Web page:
Sydney Barnes, Wilt Chamberlain and The Madness of Cross Era Comparisons
Why comparing eras in Sport will always end the same way
Since the beginning of more or less everything, humans have been obsessed with comparing things.
Films are always stacked up against greats of their genre and music is often held to the standard of one’s classic favourite - not as good as the Stones or Marvin Gaye? Not interested.
Sport is no different but recently this has seen a reversal of fortunes for our modern stars’ plucky forebears. Players from past eras are often looked down upon because of the perceived quality of the aforementioned era and I am here to tell you this is nonsense, nonsense I say.
Cross-era comparisons do not work. There are a number of factors to this and hopefully, I shall present them before you in a format which is easily understandable and even more importantly, with which you will agree.
The Curious Case of Sydney Barnes
One only needs to take a glance at an athlete’s Instagram profile nowadays to see the frankly revolting level of training the modern athlete can enjoy, I hardly need to say such regimes were not afforded to those playing in days gone by.
I’m not sure I can picture Sydney Barnes knocking back protein shakes after a good hard leg session on the eve of a Lord’s Test, can you? Disputes aside as to whether such things had been invented yet (my money is on no) it does beg the question as to why then he ended up with 189 test wickets at an average of 16.
The argument frequently used here is that well, the quality of opposition at the time was not up to much and - um - it’s not wrong.
Here is the second point; the quality of opposition really does not matter when trying to compare the greats of a game.
The phrase “you can only beat what is put in front of you” is banded about incessantly to protect players who score their goals per se against weaker opposition or a team that gets to a cup final (or semi-final, looking at you England) against less stiff opposition than others. Why then, is this same luxury not afforded to players from bygone eras?
Wilt and Bill
Bizarrely sometimes the fact that some players were just better than those they faced actually seems to count against them.
Wilt Chamberlain and Bill Russell are two NBA players who played in the ’60s primarily when at their peaks (Chamberlain more early 70’s).
The perception is that the league was “white and short” (again, semi-true, I’d give that a 6 on the Pinocchiometer) at this point which somehow devalues their success. If you would believe it, they are accused by modern-day fans of actually being too athletic.
Both were national-level competitors in a number of track and field events and Wilt was acknowledged by Arnold Schwarzenegger as one of the strongest men he’d seen.
But hey, if they hadn’t simply had the cheek to be better than anyone else in that era, they wouldn’t be so good after all? Right?
Oh and also the Centres they played against weren’t short, in fact, a fair few were taller than Russell. Most were white though which does point to slightly broader societal issues rather too depressing to address in this article.
But who is the best ever?
The G.O.A.T conversation seems to be one of the most tiresome and well-trodden merry-go-rounds in sport, but god it's good fun to tell people they're wrong, isn't it?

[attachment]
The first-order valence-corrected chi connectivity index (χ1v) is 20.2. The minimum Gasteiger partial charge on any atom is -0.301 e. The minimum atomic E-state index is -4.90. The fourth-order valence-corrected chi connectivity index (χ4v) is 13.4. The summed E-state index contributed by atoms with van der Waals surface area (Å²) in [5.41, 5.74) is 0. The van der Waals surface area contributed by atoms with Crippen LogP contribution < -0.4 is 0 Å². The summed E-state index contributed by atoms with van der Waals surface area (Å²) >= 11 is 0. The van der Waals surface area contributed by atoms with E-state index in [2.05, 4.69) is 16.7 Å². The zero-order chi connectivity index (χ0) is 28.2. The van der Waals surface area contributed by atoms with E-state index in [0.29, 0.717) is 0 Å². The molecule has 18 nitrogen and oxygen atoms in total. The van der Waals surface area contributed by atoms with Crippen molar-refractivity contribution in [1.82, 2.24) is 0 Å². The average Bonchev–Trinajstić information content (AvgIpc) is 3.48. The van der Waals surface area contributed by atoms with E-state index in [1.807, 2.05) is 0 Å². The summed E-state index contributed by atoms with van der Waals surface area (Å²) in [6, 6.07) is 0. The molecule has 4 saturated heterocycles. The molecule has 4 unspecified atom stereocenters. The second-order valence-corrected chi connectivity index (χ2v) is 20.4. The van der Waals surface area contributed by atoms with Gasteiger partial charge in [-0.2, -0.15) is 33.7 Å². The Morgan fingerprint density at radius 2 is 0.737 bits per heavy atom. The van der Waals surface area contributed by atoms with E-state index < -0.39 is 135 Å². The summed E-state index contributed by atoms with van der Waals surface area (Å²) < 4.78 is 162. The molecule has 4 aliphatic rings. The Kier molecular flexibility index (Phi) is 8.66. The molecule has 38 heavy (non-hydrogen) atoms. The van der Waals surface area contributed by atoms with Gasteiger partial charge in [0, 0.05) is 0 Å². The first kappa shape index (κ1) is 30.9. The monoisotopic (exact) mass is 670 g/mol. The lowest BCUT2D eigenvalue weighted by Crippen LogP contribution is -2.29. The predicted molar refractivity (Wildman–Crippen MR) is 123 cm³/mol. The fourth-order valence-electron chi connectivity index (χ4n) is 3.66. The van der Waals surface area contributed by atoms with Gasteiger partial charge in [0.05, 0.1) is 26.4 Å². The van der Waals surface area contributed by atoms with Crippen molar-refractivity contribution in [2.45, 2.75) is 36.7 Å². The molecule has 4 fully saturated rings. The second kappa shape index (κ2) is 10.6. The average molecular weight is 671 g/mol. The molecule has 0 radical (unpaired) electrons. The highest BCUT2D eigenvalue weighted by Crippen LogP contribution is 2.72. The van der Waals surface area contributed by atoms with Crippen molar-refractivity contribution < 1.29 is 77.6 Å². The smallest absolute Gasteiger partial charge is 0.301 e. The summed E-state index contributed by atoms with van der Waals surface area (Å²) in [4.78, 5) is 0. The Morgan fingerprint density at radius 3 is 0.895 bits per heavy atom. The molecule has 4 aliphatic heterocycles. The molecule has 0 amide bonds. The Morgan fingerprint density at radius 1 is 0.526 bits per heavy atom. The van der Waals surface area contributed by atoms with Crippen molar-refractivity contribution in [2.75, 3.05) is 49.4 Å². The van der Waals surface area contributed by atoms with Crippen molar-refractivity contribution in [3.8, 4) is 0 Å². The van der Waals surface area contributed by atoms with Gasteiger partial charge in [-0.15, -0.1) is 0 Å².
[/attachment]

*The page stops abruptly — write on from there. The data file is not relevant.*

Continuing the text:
As one Twitter user put it “Time ain’t gonna waste itself”.
The reason the G.O.A.T conversation is rather fruitless today Is - Well - no one really knows. It is unfair to say that the players now are simply better than those before because Cristiano Ronaldo would score roughly a hattrick per game if you took a time machine and plonked him down in the '50s.
Does this mean Pelé, Alfredo Di Stefano and Ferenc Puskas don't enter any conversation regarding history's best? Well, no it doesn't.
Every GOAT candidate must simply be judged on how they performed in the era in which they played, although I agree certain statistical marvels must be taken with a pinch of salt.
Sydney Barnes averaging 16 in test match cricket or Wilt Chamberlain averaging 50 points across a season must never be swept under the carpet and dismissed but must be taken into reasonable consideration if you dare compare them to modern players.
Another thing that must be taken with a hint of cynicism are accounts of greatness often used by players from yesteryear to devalue modern players.
If the phrase 'Back in my day' is used whilst describing a sporting feat of old then it's usually sensible to zone out.
I'm certain Larwood and Trueman were fantastic bowlers. Just look at their records and achievements. Where I tend to drop off a little is the fact that they seemed to sink 15 pints in the bar the night before, smoke a pack of cigarettes during the days play before retiring to the bar for another round if one were to listen to certain members of the former playing fraternity. Cough, Cough.
That last ramble may have seemed like I'm being a bit of a buzzkill, but I promise I do enjoy those stories but only when they're not used to devalue the efforts of modern-day players and say that they're soft.
Fairness has to work both ways, former NBA players are particularly annoying about this too.
Particularly the ones that played in the 90s. Yes, the game was more physical but let's not pretend it was MMA, yes Steph Curry would drop 40 on you, and no he isn't soft. Thank you.
Basically, the argument I’m trying to put across is, chill out, we can all be protective of our own sporting era.
In 40 years’ time, I will still be telling anyone who listens that no one will ever kick a football like Messi. Equally, however, I can no longer justify getting stressed out when my dad tells me Maradonna was better.
Also, do not fret if you still do this, it is fun to have the debate but I’ve found it is much more interesting if you don’t get driven close to tears whenever Cristiano’s name is brought up in any way other than “Messi is better”.